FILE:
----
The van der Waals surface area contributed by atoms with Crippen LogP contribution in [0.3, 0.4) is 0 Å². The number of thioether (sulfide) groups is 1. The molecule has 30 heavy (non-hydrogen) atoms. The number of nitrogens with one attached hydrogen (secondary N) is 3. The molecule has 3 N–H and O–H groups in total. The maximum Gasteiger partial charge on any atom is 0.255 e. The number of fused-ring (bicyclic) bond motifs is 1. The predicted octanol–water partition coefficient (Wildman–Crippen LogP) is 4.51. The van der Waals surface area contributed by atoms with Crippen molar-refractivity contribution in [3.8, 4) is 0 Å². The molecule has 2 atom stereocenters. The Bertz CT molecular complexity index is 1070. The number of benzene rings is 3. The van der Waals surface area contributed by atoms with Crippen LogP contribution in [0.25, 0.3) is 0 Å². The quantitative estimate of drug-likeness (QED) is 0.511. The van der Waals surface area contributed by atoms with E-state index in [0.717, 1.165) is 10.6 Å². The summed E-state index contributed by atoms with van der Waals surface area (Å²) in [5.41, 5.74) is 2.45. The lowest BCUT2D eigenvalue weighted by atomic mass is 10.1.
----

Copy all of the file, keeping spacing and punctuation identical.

The van der Waals surface area contributed by atoms with Crippen LogP contribution in [0.3, 0.4) is 0 Å². The number of thioether (sulfide) groups is 1. The molecule has 30 heavy (non-hydrogen) atoms. The number of nitrogens with one attached hydrogen (secondary N) is 3. The molecule has 3 N–H and O–H groups in total. The maximum Gasteiger partial charge on any atom is 0.255 e. The number of fused-ring (bicyclic) bond motifs is 1. The predicted octanol–water partition coefficient (Wildman–Crippen LogP) is 4.51. The van der Waals surface area contributed by atoms with Crippen molar-refractivity contribution in [3.8, 4) is 0 Å². The molecule has 2 atom stereocenters. The Bertz CT molecular complexity index is 1070. The number of benzene rings is 3. The van der Waals surface area contributed by atoms with Crippen LogP contribution in [0.25, 0.3) is 0 Å². The quantitative estimate of drug-likeness (QED) is 0.511. The van der Waals surface area contributed by atoms with E-state index in [0.717, 1.165) is 10.6 Å². The summed E-state index contributed by atoms with van der Waals surface area (Å²) in [5.41, 5.74) is 2.45. The lowest BCUT2D eigenvalue weighted by atomic mass is 10.1.